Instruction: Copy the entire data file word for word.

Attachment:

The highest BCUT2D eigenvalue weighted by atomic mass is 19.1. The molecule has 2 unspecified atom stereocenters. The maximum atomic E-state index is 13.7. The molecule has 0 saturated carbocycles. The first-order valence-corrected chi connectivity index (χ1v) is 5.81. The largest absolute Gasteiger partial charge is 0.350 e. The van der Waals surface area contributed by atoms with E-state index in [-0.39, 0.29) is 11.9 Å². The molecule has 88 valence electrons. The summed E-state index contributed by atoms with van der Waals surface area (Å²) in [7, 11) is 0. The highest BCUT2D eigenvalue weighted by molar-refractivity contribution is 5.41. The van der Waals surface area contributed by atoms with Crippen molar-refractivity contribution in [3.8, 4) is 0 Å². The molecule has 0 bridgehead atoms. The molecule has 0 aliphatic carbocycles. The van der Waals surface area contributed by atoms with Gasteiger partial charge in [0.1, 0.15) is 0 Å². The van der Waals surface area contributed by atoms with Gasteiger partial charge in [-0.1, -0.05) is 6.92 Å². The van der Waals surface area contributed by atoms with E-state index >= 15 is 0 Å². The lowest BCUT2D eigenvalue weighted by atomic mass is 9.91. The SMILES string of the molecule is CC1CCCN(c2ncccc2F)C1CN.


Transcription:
The highest BCUT2D eigenvalue weighted by atomic mass is 19.1. The molecule has 2 unspecified atom stereocenters. The maximum atomic E-state index is 13.7. The molecule has 0 saturated carbocycles. The first-order valence-corrected chi connectivity index (χ1v) is 5.81. The largest absolute Gasteiger partial charge is 0.350 e. The van der Waals surface area contributed by atoms with E-state index in [-0.39, 0.29) is 11.9 Å². The molecule has 88 valence electrons. The summed E-state index contributed by atoms with van der Waals surface area (Å²) in [7, 11) is 0. The highest BCUT2D eigenvalue weighted by molar-refractivity contribution is 5.41. The van der Waals surface area contributed by atoms with Crippen molar-refractivity contribution in [3.8, 4) is 0 Å². The molecule has 0 bridgehead atoms. The molecule has 0 aliphatic carbocycles. The van der Waals surface area contributed by atoms with Gasteiger partial charge in [0.1, 0.15) is 0 Å². The van der Waals surface area contributed by atoms with Gasteiger partial charge in [-0.1, -0.05) is 6.92 Å². The van der Waals surface area contributed by atoms with E-state index >= 15 is 0 Å². The lowest BCUT2D eigenvalue weighted by atomic mass is 9.91. The SMILES string of the molecule is CC1CCCN(c2ncccc2F)C1CN.